Patients with damaged kidneys are vulnerable to infection, may exhibit greater variations in clinical symptoms and infectivity
The COVID-19 pandemic is throwing up unique challenges for health systems. It presents particular challenges for patients who receive regular haemodialysis. These patients with damaged kidneys, also known as uremic patients, are particularly vulnerable to infection and may exhibit greater variations in clinical symptoms and infectivity.
“Unlike other at-risk individuals, these patients do not have the ability to stay at home and not interact with others. Despite the high risk they face, they must travel to dialysis centres 2–3 times every week. This significantly increases the risk of transmission of infection to patients themselves, family members, medical staff and facility workers, and all others,” says Prof Vivekanand Jha, Executive Director, George Institute for Global Health India and President of the International Society of Nephrology. The involvement of kidney in COVID-19 infection seems to be frequent. When the infection is severe, it becomes an independent predictor of mortality.
In a paper entitled ‘The Novel Coronavirus 2019 epidemic and the Kidneys,’ written by an expert group of nephrologists from around the world including China, it has been pointed out that all family members living with dialysis patients must follow the precautions and regulations given to patients to prevent person-to-person transmission of COVID-19 within the family. The precautions include body temperature measurement, good personal hygiene, hand-washing, and prompt reporting of potentially sick people. The results of the study have been published in the Journal Kidney International.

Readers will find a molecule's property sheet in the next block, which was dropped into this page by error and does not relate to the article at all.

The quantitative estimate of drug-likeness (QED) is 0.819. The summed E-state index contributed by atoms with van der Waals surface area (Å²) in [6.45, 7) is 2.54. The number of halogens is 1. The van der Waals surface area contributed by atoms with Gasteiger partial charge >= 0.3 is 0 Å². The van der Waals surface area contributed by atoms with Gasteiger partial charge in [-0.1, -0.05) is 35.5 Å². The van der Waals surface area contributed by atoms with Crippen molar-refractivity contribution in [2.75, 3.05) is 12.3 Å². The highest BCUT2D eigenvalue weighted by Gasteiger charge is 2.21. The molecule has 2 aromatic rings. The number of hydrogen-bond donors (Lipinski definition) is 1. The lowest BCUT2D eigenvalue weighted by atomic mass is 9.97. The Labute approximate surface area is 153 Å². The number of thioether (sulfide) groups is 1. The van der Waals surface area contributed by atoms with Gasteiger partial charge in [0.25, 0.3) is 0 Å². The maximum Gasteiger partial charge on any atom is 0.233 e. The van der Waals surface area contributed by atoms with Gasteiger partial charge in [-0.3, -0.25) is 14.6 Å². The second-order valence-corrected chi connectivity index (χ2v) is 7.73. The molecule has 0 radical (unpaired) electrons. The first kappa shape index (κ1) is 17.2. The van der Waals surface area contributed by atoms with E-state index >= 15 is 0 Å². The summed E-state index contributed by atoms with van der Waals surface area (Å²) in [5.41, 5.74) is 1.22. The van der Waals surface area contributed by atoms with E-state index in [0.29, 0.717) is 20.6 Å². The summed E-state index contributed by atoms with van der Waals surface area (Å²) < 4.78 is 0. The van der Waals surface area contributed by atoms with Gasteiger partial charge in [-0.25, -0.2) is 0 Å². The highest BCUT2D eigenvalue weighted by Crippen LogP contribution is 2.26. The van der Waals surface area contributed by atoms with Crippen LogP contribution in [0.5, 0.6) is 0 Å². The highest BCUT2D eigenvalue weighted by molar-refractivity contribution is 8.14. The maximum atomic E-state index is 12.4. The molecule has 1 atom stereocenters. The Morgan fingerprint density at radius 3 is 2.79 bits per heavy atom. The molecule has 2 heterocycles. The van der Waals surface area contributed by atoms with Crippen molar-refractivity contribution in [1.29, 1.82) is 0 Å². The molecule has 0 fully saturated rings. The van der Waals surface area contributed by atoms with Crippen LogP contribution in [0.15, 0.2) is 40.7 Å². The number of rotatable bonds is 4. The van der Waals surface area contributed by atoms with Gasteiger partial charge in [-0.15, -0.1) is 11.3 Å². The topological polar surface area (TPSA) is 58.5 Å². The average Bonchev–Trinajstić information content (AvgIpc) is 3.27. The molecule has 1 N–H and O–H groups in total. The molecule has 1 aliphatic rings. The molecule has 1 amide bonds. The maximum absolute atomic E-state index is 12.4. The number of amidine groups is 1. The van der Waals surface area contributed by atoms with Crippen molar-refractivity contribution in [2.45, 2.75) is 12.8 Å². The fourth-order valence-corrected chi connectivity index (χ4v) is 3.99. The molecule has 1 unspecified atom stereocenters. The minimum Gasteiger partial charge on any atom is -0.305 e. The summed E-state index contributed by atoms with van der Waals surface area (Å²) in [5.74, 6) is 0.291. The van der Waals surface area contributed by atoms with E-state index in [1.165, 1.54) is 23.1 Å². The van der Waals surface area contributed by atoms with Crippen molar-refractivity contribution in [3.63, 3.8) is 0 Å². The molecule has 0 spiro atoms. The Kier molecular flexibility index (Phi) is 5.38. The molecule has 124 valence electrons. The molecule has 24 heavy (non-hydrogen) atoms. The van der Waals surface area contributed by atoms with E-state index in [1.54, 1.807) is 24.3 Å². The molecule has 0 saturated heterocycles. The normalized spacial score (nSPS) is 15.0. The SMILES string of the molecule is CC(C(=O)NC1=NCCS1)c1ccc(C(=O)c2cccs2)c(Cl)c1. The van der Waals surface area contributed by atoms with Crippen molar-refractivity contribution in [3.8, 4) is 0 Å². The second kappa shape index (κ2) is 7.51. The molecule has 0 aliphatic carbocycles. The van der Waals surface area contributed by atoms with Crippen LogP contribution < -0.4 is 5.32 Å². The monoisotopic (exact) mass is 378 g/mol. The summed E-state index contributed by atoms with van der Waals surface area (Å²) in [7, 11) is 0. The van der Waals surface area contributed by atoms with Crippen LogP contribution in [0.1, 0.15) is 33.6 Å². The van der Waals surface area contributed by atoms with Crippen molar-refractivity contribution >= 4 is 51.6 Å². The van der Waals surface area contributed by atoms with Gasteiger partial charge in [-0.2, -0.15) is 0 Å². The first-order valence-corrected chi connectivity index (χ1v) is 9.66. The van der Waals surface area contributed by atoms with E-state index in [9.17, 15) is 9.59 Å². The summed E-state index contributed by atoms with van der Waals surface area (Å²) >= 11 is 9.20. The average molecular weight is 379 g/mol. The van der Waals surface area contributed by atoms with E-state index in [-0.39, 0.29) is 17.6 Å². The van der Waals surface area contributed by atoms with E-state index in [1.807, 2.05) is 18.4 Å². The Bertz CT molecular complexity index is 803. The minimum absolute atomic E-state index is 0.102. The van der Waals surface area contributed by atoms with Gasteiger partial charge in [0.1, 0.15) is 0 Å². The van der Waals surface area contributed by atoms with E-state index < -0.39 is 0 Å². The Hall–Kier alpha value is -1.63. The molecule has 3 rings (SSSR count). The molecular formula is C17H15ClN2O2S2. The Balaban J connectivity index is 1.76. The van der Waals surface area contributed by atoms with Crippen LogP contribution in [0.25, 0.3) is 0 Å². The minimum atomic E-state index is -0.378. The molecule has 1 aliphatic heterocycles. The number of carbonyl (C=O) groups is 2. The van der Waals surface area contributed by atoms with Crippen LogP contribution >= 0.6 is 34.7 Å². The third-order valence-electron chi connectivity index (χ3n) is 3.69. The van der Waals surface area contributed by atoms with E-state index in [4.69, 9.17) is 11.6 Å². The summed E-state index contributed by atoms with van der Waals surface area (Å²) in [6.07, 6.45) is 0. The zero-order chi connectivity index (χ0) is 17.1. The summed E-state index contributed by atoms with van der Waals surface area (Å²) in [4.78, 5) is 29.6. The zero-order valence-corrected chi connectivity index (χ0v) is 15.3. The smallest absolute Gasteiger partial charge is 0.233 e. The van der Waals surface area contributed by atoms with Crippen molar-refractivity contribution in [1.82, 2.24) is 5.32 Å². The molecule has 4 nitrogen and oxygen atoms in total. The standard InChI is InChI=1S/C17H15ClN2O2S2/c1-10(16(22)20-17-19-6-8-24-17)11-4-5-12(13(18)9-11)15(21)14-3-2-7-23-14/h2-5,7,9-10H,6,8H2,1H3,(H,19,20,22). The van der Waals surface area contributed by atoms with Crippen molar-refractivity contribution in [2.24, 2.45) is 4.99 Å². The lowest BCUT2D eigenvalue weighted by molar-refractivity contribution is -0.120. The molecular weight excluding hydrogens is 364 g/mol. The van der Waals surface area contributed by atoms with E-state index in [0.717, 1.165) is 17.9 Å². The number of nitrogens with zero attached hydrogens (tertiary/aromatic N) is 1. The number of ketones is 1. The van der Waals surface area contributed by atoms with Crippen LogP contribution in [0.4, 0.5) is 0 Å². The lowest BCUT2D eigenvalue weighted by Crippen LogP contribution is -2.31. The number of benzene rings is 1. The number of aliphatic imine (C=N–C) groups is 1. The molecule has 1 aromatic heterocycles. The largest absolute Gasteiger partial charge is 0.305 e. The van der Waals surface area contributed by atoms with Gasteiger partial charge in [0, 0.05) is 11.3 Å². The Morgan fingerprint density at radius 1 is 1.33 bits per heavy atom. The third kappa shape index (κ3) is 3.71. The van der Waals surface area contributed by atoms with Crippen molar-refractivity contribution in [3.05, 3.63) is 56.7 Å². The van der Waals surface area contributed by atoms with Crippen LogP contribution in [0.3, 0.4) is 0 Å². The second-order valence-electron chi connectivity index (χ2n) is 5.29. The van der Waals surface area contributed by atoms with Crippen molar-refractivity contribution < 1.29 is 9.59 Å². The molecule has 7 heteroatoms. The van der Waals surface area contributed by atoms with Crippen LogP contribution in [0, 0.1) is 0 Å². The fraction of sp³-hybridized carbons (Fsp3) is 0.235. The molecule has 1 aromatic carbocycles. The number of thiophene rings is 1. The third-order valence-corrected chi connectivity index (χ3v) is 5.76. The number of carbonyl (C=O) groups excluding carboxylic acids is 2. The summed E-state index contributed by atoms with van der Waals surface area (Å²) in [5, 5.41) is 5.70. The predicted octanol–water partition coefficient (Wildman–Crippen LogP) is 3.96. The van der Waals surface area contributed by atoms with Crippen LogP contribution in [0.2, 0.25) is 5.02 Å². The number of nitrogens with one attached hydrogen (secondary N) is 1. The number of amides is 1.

The management of patients on dialysis who have been suspected to have been in contact with COVID-19 should be carried out according to strict protocols to minimise risk to other patients and healthcare personnel taking care of these patients,” said Prof Jha. These guidelines have been made available on the International Society of Nephrology website.
As per earlier reports of SARS and MERS-CoV infections, acute kidney injury (AKI) had developed in 5-15 per cent cases and about 60 to 90 percent of those cases reported mortality. In the case of patients with COVID-19 infection, preliminary reports suggested a lower incidence (3-9 per cent) of AKI; but later reports indicate a higher frequency of kidney abnormalities. A study of 59 patients with COVID-19 found that about two-thirds of patients developed a massive leak of protein in urine during their stay in hospital.
It is recommended that persons with potential COVID-19 risk must be given the same supportive care as given to critically ill patients. Supportive care includes bed rest, nutritional and fluid support, maintenance of blood pressure and oxygenation, prevention and treatment of complications by providing organ support, maintaining haemodynamic stability, and preventing secondary infection.